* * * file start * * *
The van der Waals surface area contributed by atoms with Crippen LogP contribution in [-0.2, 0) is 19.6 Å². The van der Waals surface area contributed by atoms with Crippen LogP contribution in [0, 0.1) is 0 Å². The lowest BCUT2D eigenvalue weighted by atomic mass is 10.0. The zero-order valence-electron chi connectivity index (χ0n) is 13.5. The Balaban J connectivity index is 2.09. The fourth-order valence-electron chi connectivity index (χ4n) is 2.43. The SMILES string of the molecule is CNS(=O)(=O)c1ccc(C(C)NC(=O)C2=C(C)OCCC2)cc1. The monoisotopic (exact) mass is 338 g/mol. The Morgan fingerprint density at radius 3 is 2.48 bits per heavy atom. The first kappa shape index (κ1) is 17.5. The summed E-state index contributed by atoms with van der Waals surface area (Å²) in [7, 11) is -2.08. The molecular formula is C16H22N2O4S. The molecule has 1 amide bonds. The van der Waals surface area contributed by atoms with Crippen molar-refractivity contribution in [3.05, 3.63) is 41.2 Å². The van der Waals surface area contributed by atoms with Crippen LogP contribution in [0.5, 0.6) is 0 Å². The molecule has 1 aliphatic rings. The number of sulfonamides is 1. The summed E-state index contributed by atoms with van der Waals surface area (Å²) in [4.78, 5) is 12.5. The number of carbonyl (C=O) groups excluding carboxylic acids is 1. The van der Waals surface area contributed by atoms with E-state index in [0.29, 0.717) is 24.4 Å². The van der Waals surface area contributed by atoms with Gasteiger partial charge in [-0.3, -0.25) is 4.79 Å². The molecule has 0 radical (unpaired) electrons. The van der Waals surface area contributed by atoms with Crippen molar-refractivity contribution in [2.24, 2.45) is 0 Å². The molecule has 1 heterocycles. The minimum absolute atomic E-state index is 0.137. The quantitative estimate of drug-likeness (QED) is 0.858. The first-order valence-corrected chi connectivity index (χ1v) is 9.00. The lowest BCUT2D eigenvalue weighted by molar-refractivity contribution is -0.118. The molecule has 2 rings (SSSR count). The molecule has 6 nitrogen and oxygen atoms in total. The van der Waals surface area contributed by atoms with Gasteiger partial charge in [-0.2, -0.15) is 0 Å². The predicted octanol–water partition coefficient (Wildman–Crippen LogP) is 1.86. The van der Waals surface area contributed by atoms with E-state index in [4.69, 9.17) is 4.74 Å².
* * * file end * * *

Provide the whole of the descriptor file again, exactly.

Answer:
The van der Waals surface area contributed by atoms with Crippen LogP contribution in [-0.2, 0) is 19.6 Å². The van der Waals surface area contributed by atoms with Crippen LogP contribution in [0, 0.1) is 0 Å². The lowest BCUT2D eigenvalue weighted by atomic mass is 10.0. The zero-order valence-electron chi connectivity index (χ0n) is 13.5. The Balaban J connectivity index is 2.09. The fourth-order valence-electron chi connectivity index (χ4n) is 2.43. The SMILES string of the molecule is CNS(=O)(=O)c1ccc(C(C)NC(=O)C2=C(C)OCCC2)cc1. The monoisotopic (exact) mass is 338 g/mol. The Morgan fingerprint density at radius 3 is 2.48 bits per heavy atom. The first kappa shape index (κ1) is 17.5. The summed E-state index contributed by atoms with van der Waals surface area (Å²) in [7, 11) is -2.08. The molecular formula is C16H22N2O4S. The molecule has 1 amide bonds. The van der Waals surface area contributed by atoms with Crippen molar-refractivity contribution in [3.05, 3.63) is 41.2 Å². The van der Waals surface area contributed by atoms with Crippen LogP contribution in [0.5, 0.6) is 0 Å². The molecule has 1 aliphatic rings. The number of sulfonamides is 1. The summed E-state index contributed by atoms with van der Waals surface area (Å²) in [4.78, 5) is 12.5. The number of carbonyl (C=O) groups excluding carboxylic acids is 1. The van der Waals surface area contributed by atoms with E-state index in [0.29, 0.717) is 24.4 Å². The van der Waals surface area contributed by atoms with Gasteiger partial charge in [-0.3, -0.25) is 4.79 Å². The molecule has 0 radical (unpaired) electrons. The van der Waals surface area contributed by atoms with Crippen molar-refractivity contribution in [2.24, 2.45) is 0 Å². The molecule has 1 heterocycles. The minimum absolute atomic E-state index is 0.137. The quantitative estimate of drug-likeness (QED) is 0.858. The first-order valence-corrected chi connectivity index (χ1v) is 9.00. The lowest BCUT2D eigenvalue weighted by molar-refractivity contribution is -0.118. The molecule has 2 rings (SSSR count). The molecule has 6 nitrogen and oxygen atoms in total. The van der Waals surface area contributed by atoms with Gasteiger partial charge in [-0.2, -0.15) is 0 Å². The predicted octanol–water partition coefficient (Wildman–Crippen LogP) is 1.86. The van der Waals surface area contributed by atoms with E-state index in [4.69, 9.17) is 4.74 Å².